31 Federal Register 46 (June 17, 1981), 31840-41, 31849, 31860. According to William Horn, the only guidance that Congress had providedcourtesy of the Senate Committee report, page 233was that Anchorage, Fairbanks, Ketchikan and Juneau were urban and that Dillingham, Barrow, Bethel, Kotzebue, and Nome were rural. Harold M. Brown to Dennis Kelso, October 28, 1985, in "1986 Federal Assumption Project" folder, AKSO-RS.
33 The Federal Register for June 17, 1981 (p. 31841) describes the liberalization process that took place between the interim regulations (FR June 28, 1979, 37742, 37749), the proposed final regulations (FR January 19, 1981, 5662), and the final regulations (FR June 17, 1981, 31860-61). This process expanded the way in which resident zones were determined: from "available information and research" to a consideration of "all relevant evidence concerning a community's qualification...". By doing so, political factors played a greater role in determining which communities would be included as resident zones.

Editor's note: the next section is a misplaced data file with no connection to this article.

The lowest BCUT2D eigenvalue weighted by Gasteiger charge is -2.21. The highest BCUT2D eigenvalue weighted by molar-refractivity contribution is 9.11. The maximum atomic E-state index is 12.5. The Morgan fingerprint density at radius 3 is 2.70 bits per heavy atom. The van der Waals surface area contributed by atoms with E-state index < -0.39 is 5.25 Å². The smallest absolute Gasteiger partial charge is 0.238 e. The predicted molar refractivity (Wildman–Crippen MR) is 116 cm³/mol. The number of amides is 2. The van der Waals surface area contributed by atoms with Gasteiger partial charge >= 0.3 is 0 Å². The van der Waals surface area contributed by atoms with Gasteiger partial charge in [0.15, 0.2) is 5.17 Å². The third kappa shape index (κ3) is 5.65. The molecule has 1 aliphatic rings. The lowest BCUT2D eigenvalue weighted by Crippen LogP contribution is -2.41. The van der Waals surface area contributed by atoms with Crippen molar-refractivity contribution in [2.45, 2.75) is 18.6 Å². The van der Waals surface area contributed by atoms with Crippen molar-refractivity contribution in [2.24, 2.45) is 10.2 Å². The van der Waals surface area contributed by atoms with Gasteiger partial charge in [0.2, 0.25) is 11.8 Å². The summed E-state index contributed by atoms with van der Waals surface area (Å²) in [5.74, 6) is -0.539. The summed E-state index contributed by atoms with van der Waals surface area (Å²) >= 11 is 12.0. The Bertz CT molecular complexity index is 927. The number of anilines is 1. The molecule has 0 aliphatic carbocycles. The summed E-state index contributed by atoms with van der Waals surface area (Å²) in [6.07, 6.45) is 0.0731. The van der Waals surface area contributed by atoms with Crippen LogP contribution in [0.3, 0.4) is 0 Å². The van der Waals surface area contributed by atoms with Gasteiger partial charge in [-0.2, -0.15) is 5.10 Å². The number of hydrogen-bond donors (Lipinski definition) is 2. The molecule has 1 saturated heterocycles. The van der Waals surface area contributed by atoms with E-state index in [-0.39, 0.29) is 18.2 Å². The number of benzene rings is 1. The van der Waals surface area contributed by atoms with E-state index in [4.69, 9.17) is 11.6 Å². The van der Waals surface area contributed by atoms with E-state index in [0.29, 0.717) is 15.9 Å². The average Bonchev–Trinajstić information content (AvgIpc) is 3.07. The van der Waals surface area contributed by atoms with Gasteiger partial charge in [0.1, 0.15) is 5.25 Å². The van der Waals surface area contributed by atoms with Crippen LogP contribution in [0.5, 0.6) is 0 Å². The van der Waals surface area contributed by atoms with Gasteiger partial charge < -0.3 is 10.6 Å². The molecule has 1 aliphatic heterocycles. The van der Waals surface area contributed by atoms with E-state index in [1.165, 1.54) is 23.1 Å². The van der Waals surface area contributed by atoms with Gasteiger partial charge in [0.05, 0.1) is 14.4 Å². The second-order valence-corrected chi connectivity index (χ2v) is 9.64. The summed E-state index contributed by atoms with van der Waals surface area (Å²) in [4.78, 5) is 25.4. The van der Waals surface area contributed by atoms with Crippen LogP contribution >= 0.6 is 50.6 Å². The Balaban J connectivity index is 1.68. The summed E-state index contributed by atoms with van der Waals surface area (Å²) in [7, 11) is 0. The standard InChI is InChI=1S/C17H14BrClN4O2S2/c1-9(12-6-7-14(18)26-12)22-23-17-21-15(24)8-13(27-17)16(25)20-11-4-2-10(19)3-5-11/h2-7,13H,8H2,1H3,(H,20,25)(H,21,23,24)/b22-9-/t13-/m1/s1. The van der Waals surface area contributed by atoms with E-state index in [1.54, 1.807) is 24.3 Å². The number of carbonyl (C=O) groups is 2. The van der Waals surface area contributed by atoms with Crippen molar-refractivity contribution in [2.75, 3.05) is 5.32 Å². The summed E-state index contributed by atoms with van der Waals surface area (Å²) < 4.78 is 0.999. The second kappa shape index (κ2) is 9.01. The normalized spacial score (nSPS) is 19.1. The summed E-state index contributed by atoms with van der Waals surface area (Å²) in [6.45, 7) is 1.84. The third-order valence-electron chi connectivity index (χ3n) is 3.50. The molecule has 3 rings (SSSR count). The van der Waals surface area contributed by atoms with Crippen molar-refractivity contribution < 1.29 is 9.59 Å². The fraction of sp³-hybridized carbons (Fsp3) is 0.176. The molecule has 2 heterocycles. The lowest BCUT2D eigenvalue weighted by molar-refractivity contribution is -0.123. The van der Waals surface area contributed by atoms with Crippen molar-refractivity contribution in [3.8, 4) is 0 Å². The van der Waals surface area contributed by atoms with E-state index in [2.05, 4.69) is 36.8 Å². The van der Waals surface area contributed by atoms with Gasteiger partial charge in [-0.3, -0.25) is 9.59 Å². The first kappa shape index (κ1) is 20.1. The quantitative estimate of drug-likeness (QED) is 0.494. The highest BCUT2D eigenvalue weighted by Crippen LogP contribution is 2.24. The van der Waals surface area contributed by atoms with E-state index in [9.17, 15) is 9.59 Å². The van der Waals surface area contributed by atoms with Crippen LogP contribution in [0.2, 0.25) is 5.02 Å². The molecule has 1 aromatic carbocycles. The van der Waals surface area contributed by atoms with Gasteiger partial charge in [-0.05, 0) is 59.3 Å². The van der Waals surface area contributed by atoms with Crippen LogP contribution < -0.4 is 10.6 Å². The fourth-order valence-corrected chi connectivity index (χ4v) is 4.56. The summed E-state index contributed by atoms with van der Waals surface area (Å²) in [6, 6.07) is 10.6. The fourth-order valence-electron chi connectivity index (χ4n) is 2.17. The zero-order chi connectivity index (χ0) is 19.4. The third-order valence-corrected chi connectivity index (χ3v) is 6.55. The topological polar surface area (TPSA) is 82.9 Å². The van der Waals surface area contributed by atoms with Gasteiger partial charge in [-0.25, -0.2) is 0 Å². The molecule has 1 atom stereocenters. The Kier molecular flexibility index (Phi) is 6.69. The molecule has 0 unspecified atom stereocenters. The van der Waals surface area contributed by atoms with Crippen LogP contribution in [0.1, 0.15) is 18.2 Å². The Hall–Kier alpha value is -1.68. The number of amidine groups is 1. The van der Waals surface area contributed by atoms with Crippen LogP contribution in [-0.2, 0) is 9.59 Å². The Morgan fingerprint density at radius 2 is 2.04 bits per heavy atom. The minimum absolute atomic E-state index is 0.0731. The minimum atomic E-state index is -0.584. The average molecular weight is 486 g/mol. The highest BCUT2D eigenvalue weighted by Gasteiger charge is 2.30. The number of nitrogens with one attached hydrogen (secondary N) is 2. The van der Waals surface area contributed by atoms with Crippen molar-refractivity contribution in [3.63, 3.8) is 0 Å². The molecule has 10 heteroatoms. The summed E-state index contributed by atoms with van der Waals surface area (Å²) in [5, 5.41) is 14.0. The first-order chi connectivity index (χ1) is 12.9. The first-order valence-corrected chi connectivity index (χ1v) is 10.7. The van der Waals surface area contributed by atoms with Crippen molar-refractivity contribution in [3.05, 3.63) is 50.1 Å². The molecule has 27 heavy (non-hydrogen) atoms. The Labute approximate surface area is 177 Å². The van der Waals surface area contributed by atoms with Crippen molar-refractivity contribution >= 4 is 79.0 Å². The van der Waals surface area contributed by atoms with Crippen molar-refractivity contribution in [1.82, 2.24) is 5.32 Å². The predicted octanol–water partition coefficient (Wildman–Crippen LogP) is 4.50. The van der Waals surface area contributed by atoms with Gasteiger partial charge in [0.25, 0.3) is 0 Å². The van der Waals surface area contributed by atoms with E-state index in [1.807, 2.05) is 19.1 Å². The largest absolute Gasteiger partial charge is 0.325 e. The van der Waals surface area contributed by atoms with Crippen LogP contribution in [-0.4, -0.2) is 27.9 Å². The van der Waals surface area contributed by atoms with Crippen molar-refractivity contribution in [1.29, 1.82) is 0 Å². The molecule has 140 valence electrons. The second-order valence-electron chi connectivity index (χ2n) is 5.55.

34 Federal Register 46 (June 17, 1981), 31840-41, 31850, 31863-64. As noted earlier, the regulations proposed in June 1979 noted 45 resident zone communities, but 14 of those communities were located near national preserves, which in the 1981 regulations were not subject to resident zone status. The specific number of resident zone communities per park unit in the June 1981 regulations was as follows: Aniakchak, 5 (an increase of 3 since June 1979); Cape Krusenstern, 3 (same); Denali, 4 (+2); Gates of the Arctic, 10 (+3); Kobuk Valley, 7 (+2); Lake Clark, 6 (+4); and Wrangell-St. Elias, 18 (+8). Of the 53 communities listed, four were noted twice: Ambler, Kobuk, and Shungnak were resident zone communities for both Gates of the Arctic and Kobuk Valley, and Kotzebue served as a resident zone community for both Cape Krusenstern and Kobuk Valley.
35 On December 2, 1980, Interior Secretary Cecil Andrus issued a Secretarial Order that officially changed the NPS's Alaska Area Office into the Alaska Regional Office, and John Cook's position changed from Area Director to Regional Director. Williss, "Do Things Right the First Time," 256.